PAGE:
An Ocean City sportfishing team is back from North Carolina’s Big Rock Blue Marlin Tournament $800,000 richer, after landing a tournament-record 900-plus-pound marlin.
TOP DOG Sportfishing won first place in the blue marlin division, good for $793,187.50 at the 61st annual tournament in Morehead City, North Carolina.
TOP DOG’s 914-pound marlin smashed the old tournament record of 831 pounds, and the captain tells Bay Bulletin, it’s the second largest blue marlin ever caught in Morehead history.
The boat’s crew certainly earned their portion of the winnings— it took eight hours to reel the fish in and haul it aboard. Captain Ryan Knapp says hooking the monster marlin was an all-time high, and the struggle to get control of it could have made for an all-time low.
Knapp says the fish jumped twice, then pulled the line deep into the ocean. “She was real stubborn,” he says, and the crew cranked the marlin all the way back up to the surface, six inches at a time. Then came the real test: bringing it onto the boat.
Knapp says the three men on deck had to push themselves to the limit to pull the marlin out of the water, expending great effort and sometimes only managing to move it 1/4 of an inch.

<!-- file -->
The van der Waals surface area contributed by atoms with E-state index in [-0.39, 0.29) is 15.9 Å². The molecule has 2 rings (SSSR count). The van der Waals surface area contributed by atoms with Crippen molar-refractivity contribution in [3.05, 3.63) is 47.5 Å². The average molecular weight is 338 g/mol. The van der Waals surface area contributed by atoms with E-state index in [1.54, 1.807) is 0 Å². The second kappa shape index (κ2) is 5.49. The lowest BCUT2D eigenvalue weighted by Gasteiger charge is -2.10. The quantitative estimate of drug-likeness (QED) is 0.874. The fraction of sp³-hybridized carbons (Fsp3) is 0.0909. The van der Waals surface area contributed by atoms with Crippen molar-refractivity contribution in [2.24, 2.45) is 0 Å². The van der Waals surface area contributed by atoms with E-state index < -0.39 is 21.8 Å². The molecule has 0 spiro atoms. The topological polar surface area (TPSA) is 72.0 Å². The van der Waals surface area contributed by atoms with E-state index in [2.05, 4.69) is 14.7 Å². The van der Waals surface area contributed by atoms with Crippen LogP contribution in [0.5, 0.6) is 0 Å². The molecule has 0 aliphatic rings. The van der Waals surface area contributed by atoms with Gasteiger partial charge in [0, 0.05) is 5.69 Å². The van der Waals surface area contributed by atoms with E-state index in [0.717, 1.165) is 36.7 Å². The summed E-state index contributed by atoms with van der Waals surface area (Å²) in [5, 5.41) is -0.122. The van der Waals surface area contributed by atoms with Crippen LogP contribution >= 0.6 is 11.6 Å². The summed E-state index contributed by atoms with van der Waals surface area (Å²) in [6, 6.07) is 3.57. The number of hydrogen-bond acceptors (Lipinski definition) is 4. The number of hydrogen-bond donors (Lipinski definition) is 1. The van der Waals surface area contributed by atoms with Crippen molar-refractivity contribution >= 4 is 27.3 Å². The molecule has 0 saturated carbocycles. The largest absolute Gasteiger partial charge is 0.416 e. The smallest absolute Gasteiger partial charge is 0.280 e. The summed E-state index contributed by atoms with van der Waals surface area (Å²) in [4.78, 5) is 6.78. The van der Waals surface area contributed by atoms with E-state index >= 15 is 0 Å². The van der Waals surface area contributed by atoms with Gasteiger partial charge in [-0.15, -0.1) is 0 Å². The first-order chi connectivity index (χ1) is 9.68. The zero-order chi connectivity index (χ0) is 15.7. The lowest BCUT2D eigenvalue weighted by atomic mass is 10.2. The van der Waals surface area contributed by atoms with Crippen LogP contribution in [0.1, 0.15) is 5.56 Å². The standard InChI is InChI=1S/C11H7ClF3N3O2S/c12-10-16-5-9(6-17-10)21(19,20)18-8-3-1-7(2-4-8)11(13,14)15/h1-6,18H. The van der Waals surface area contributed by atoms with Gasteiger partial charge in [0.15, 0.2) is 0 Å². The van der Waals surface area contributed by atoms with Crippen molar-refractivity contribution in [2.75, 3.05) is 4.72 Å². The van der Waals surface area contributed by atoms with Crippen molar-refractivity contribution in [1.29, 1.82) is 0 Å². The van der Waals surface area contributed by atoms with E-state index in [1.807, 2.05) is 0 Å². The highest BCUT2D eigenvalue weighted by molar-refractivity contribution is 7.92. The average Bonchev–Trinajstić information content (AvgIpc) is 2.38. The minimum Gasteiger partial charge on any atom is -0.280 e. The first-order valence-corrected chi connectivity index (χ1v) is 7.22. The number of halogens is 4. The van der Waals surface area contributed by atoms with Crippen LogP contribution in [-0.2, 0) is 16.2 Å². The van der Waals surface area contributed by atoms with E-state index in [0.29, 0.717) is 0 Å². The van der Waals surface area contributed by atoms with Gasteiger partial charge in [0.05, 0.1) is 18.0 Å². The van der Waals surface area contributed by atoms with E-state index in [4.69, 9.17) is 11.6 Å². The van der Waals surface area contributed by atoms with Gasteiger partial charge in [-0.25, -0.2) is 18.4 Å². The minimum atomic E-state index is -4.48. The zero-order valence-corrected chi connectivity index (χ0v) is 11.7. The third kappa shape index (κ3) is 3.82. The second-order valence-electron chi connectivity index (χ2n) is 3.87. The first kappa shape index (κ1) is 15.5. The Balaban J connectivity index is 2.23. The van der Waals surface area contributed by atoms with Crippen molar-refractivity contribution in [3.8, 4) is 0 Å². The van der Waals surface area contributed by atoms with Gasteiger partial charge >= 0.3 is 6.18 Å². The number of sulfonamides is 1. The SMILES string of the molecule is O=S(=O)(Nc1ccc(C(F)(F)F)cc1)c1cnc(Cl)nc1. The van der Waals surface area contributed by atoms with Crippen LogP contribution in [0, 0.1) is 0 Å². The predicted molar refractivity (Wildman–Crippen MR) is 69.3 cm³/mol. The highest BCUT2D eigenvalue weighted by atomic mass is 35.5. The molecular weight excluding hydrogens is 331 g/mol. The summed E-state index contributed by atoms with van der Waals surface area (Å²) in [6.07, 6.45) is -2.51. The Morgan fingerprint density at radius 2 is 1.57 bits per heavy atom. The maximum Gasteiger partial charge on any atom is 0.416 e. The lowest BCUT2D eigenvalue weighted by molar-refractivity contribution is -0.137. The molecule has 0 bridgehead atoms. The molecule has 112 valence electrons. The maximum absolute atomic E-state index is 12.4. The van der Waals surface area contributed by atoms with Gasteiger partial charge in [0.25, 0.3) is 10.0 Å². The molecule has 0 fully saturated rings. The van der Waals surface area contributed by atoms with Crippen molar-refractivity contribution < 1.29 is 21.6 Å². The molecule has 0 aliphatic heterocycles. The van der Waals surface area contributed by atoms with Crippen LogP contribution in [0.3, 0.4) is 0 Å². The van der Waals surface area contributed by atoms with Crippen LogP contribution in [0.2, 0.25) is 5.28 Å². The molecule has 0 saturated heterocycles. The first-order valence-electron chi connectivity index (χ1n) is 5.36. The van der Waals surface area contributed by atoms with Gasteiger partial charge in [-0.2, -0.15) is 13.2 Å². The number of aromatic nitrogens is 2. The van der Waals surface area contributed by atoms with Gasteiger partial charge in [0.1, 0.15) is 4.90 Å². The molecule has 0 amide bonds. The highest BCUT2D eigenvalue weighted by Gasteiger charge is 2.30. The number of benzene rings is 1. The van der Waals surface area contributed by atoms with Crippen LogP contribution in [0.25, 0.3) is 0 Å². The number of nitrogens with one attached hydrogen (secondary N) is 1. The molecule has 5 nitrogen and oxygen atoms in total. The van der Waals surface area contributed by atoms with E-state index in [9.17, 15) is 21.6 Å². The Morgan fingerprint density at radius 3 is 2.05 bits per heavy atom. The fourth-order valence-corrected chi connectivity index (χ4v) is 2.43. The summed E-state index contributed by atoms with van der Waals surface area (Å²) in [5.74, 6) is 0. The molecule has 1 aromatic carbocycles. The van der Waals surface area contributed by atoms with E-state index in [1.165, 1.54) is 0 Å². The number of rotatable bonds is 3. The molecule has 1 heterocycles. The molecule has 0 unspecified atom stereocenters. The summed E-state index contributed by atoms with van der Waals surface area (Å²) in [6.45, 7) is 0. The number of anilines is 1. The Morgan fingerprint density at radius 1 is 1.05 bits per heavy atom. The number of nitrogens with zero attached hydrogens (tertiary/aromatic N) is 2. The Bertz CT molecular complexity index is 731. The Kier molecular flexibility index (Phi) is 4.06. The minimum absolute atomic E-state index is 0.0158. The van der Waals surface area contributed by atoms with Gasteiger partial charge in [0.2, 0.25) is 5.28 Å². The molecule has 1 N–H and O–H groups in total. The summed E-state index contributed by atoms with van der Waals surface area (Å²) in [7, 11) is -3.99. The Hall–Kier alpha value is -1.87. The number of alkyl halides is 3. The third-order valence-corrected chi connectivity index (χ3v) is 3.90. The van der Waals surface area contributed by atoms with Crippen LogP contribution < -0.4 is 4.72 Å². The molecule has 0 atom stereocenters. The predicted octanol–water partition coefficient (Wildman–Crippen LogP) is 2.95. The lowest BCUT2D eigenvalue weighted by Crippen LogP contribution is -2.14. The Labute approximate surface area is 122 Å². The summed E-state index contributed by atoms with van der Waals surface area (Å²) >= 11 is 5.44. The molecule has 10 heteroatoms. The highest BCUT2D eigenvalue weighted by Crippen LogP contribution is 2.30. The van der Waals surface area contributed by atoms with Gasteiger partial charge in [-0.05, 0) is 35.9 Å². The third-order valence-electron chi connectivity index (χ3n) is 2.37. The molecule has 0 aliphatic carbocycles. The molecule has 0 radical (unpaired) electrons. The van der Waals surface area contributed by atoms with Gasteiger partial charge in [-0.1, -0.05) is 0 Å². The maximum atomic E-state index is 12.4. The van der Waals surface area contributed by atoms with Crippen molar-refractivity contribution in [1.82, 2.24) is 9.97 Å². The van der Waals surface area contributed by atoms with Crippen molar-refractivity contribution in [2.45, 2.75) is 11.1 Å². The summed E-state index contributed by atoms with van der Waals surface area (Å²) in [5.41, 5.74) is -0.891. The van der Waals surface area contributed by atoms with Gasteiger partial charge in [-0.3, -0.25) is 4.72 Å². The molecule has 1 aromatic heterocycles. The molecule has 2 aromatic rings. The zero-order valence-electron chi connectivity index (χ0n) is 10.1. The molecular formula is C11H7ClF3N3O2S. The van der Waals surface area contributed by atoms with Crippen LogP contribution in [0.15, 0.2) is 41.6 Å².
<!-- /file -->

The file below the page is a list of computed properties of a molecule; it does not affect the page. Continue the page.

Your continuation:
“It’s the ultimate moment… you catch this fish, and you know what you’ve got!” Knapp recounts. “You’re physically touching $800,000 and then you think, what if we can’t get this in.”
They eventually managed to position the fish in such a way that it was just out of the water for the 35-mile ride back to the dock. If seas had been rougher, Knapp says he’s not sure they’d have held onto the fish.
“I can’t tell you how many times I looked behind me during that whole three hours,” he admits.
Even measuring the fish on the dock proved challenging, as the 176-inch- marlin was too long to hoist above ground. Tournament officials wound up “bending it like a banana” just to fit.
The TOP DOG team was ecstatic with the results. At the dock, owner Todd Dickerson told local TV station WNCT that his father, who introduced him to fishing in Ocean City, had recently passed away, and it was only fitting that the big win came on Father’s Day weekend.
For his part, Knapp says simply, “It was our turn!”
Earlier this spring, he estimates there was a 25-day stretch where the TOP DOG crew only hooked one marlin, before going on a streak and catching eight or nine in just one week. Knapp says a lot of it has to do with luck, but the crew did follow a new strategy for their final day in the tournament, staying just at the edge of the gulf stream. Too far in, the current moves at up to three knots, and the water is at least 80 degrees, Knapp explains, and no fish wants to stick around in water that fast and that warm. But at the edge, it’s cooler and only moves about one knot. That’s where the team hooked their history-making fish.
TOP DOG’s crew arrived home at Sunset Marina in Ocean City Tuesday afternoon, and will launch right back into tournament season in a couple of weeks. They’ll compete at least six or seven more times, including at August’s White Marlin Open, where the prize money is even sweeter.
-Meg Walburn Viviano